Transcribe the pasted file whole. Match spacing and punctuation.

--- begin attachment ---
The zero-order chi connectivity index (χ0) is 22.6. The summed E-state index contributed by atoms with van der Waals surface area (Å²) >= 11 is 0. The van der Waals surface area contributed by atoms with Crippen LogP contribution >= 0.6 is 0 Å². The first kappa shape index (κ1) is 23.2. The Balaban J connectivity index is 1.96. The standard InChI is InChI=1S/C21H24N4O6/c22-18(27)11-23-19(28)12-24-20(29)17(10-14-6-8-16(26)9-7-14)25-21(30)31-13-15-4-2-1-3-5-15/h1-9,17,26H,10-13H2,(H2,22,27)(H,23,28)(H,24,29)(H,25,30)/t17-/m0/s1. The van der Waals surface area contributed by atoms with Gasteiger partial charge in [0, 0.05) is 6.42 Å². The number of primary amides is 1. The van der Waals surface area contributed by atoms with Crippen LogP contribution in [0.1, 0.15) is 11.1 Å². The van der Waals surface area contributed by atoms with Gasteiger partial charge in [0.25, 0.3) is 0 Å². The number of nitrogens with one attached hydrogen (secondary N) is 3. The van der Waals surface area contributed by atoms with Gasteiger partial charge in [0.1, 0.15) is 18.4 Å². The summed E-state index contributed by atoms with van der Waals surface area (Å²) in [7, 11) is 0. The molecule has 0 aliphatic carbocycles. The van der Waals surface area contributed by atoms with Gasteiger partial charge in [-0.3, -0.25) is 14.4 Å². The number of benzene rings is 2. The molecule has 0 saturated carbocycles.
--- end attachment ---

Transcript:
The zero-order chi connectivity index (χ0) is 22.6. The summed E-state index contributed by atoms with van der Waals surface area (Å²) >= 11 is 0. The van der Waals surface area contributed by atoms with Crippen LogP contribution >= 0.6 is 0 Å². The first kappa shape index (κ1) is 23.2. The Balaban J connectivity index is 1.96. The standard InChI is InChI=1S/C21H24N4O6/c22-18(27)11-23-19(28)12-24-20(29)17(10-14-6-8-16(26)9-7-14)25-21(30)31-13-15-4-2-1-3-5-15/h1-9,17,26H,10-13H2,(H2,22,27)(H,23,28)(H,24,29)(H,25,30)/t17-/m0/s1. The van der Waals surface area contributed by atoms with Gasteiger partial charge in [0, 0.05) is 6.42 Å². The number of primary amides is 1. The van der Waals surface area contributed by atoms with Crippen LogP contribution in [0.1, 0.15) is 11.1 Å². The van der Waals surface area contributed by atoms with Gasteiger partial charge in [0.25, 0.3) is 0 Å². The number of nitrogens with one attached hydrogen (secondary N) is 3. The van der Waals surface area contributed by atoms with Gasteiger partial charge in [0.1, 0.15) is 18.4 Å². The summed E-state index contributed by atoms with van der Waals surface area (Å²) in [7, 11) is 0. The molecule has 0 aliphatic carbocycles. The van der Waals surface area contributed by atoms with Gasteiger partial charge in [-0.3, -0.25) is 14.4 Å². The number of benzene rings is 2. The molecule has 0 saturated carbocycles.